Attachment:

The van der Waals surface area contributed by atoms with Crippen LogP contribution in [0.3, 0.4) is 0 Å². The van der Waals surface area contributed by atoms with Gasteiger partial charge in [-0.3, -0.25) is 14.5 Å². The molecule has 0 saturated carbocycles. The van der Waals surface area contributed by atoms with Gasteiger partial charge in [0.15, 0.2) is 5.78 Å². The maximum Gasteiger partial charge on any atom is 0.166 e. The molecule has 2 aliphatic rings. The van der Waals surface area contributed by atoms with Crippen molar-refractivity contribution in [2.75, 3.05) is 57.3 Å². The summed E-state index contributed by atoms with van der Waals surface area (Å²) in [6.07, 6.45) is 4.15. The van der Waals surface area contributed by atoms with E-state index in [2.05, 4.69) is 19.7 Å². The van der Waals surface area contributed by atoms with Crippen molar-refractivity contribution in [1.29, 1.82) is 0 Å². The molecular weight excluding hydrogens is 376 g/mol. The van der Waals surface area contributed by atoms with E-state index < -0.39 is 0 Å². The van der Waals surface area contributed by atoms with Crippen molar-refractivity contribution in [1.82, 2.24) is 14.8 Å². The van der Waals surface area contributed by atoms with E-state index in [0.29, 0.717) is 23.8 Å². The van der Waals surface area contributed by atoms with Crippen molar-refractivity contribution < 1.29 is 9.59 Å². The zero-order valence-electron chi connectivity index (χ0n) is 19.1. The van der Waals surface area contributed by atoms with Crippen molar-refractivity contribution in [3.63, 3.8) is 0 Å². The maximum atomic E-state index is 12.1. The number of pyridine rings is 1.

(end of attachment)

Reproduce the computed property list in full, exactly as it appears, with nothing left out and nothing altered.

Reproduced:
The van der Waals surface area contributed by atoms with Crippen LogP contribution in [0.3, 0.4) is 0 Å². The van der Waals surface area contributed by atoms with Gasteiger partial charge in [-0.3, -0.25) is 14.5 Å². The molecule has 0 saturated carbocycles. The van der Waals surface area contributed by atoms with Gasteiger partial charge in [0.15, 0.2) is 5.78 Å². The maximum Gasteiger partial charge on any atom is 0.166 e. The molecule has 2 aliphatic rings. The van der Waals surface area contributed by atoms with Crippen molar-refractivity contribution in [2.75, 3.05) is 57.3 Å². The summed E-state index contributed by atoms with van der Waals surface area (Å²) in [6.07, 6.45) is 4.15. The van der Waals surface area contributed by atoms with E-state index in [2.05, 4.69) is 19.7 Å². The van der Waals surface area contributed by atoms with Crippen molar-refractivity contribution in [1.29, 1.82) is 0 Å². The molecular weight excluding hydrogens is 376 g/mol. The van der Waals surface area contributed by atoms with E-state index < -0.39 is 0 Å². The van der Waals surface area contributed by atoms with Crippen molar-refractivity contribution in [1.82, 2.24) is 14.8 Å². The van der Waals surface area contributed by atoms with E-state index in [0.29, 0.717) is 23.8 Å². The van der Waals surface area contributed by atoms with Crippen molar-refractivity contribution < 1.29 is 9.59 Å². The zero-order valence-electron chi connectivity index (χ0n) is 19.1. The van der Waals surface area contributed by atoms with Crippen molar-refractivity contribution in [3.63, 3.8) is 0 Å². The maximum atomic E-state index is 12.1. The number of pyridine rings is 1.